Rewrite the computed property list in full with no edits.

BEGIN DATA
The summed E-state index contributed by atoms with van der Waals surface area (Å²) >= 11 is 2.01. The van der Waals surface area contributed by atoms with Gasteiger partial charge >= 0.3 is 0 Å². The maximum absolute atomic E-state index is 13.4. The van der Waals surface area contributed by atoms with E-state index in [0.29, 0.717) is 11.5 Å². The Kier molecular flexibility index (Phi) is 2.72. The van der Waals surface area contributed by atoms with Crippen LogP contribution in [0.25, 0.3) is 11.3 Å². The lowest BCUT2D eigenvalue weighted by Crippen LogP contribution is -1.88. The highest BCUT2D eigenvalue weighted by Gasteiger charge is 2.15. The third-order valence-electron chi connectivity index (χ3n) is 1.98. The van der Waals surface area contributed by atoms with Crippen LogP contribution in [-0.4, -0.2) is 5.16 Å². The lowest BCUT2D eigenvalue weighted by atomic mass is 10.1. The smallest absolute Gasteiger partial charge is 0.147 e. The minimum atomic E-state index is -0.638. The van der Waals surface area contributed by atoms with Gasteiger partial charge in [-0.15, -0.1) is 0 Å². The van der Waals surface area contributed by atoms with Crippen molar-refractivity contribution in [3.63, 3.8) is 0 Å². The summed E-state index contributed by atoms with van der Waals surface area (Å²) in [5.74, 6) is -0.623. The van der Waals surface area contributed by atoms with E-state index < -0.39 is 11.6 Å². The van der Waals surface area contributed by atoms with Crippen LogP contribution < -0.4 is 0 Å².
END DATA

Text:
The summed E-state index contributed by atoms with van der Waals surface area (Å²) >= 11 is 2.01. The van der Waals surface area contributed by atoms with Gasteiger partial charge >= 0.3 is 0 Å². The maximum absolute atomic E-state index is 13.4. The van der Waals surface area contributed by atoms with E-state index in [0.29, 0.717) is 11.5 Å². The Kier molecular flexibility index (Phi) is 2.72. The van der Waals surface area contributed by atoms with Crippen LogP contribution in [0.25, 0.3) is 11.3 Å². The lowest BCUT2D eigenvalue weighted by Crippen LogP contribution is -1.88. The highest BCUT2D eigenvalue weighted by Gasteiger charge is 2.15. The third-order valence-electron chi connectivity index (χ3n) is 1.98. The van der Waals surface area contributed by atoms with Crippen LogP contribution in [-0.4, -0.2) is 5.16 Å². The lowest BCUT2D eigenvalue weighted by atomic mass is 10.1. The smallest absolute Gasteiger partial charge is 0.147 e. The minimum atomic E-state index is -0.638. The van der Waals surface area contributed by atoms with Gasteiger partial charge in [-0.15, -0.1) is 0 Å². The van der Waals surface area contributed by atoms with Crippen molar-refractivity contribution in [3.63, 3.8) is 0 Å². The summed E-state index contributed by atoms with van der Waals surface area (Å²) in [5.74, 6) is -0.623. The van der Waals surface area contributed by atoms with E-state index < -0.39 is 11.6 Å². The van der Waals surface area contributed by atoms with Crippen LogP contribution < -0.4 is 0 Å².